Former inmate Mark – who was in a cell next to Maudsley in solitary confinement, before he was moved underground – says his treatment is “dehumanising".

“To hold someone in an underground cage for over 40 years is unforgivable,” he says.

“What Bob did – murdering sex offenders – was obviously wrong but what the system has done to Bob is equally as bad. It is psychological torture.”

Bronson and former prisoner Mark both describe the conditions in Wakefield’s solitary confinement in stark detail.

“When you first went into the cages, it was cold in there, dark, gloomy,” says Bronson in a telephone call from the prison.

“There are four sets of bars on the windows, stopping air coming through, a cage outside the window, a cage on the door, cardboard furniture, cardboard table and chair, a p*** pot, jug of water. If you got a library book, you were lucky.”

Mark, jailed for 40 years for armed robbery, says he was considered one of the most unmanageable prisoners in the system.

“I was placed into an underground cage, with no natural light whatsoever,” he says. “We were fed through the bars of our cage. We were unlocked for one hour a day, and taken to a tiny exercise yard where we were surrounded by six members of staff.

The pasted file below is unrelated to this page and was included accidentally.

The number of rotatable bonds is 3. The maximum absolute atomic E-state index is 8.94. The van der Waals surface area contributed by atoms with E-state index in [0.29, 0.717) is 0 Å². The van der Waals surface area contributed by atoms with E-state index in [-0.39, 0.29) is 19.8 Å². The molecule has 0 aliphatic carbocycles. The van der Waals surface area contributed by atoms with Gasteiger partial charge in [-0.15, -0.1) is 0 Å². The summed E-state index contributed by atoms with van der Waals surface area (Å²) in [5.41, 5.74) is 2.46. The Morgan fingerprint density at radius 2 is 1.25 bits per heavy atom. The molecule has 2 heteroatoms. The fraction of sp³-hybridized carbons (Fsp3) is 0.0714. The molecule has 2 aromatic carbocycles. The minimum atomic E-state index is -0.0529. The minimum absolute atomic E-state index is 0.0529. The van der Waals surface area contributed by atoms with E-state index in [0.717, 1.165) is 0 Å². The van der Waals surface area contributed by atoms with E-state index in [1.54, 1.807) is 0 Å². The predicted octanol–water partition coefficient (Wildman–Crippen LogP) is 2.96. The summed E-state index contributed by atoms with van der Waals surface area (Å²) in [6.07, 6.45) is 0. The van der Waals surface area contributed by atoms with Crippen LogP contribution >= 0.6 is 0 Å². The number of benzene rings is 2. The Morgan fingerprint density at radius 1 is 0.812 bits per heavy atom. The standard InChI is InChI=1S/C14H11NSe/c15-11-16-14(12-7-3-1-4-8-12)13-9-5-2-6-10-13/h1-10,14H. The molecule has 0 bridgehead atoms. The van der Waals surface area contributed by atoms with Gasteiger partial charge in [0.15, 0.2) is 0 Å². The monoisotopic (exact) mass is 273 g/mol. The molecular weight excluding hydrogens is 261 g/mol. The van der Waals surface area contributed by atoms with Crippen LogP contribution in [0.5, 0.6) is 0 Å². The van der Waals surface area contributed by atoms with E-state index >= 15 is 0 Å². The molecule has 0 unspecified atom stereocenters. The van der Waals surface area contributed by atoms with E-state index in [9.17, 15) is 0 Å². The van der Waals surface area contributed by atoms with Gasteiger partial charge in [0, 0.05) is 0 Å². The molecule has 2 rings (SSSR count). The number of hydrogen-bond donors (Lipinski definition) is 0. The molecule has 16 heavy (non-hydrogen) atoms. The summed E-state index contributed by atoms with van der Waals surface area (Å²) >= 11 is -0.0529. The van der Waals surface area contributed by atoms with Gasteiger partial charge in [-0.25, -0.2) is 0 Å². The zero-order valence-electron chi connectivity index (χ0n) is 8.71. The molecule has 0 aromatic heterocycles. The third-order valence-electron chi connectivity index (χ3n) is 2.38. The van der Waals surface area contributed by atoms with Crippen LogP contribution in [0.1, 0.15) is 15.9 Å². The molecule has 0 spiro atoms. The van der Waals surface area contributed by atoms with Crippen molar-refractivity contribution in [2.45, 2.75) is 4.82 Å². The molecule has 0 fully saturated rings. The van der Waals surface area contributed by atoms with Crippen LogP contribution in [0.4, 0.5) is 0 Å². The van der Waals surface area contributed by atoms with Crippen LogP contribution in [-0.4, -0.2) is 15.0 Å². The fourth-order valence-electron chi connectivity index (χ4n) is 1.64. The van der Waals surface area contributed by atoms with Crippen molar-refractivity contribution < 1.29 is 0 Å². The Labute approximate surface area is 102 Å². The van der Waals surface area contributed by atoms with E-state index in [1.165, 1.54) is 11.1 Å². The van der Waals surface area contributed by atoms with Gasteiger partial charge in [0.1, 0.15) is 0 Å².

“There was a silence rule so we couldn’t talk to those around you. It was an inhuman environment.

“There was an incredible degree of bullying and intimidation and the staff thrived on it. Some prisoners were taken to a strong box, which was a cell within a cell, with nothing in it, a concrete box.

"We’d be thrown in there naked, and each day the staff would open the door and hurl a bucket of cold water over us and found it incredibly amusing.”

Mark recalls getting Maudsley involved in a dirty protest – stripping naked and smearing their body with excrement so that prison officers don’t want to tackle them.

“It almost becomes empowerment to use your body waste to make life as unpleasant as possible for the prison officer,” he says.

“It becomes a weapon and it’s the only one you have, your own body waste.

“Robert hadn’t been involved in any protest up until I arrived and it had apositive effect on his personality. He felt part of a human group, he was no longer isolated.

“Then they brought in the riot squads and every one of us was transferred to other prisons overnight.”

Bronson 'spat in my sandwich to prove I'm his son'

George Bamby reveals how he got a surprise request from Bronson in 2017 after appearing in a TV show, Confessions of a Paparazzi – and agreed to visit him in prison.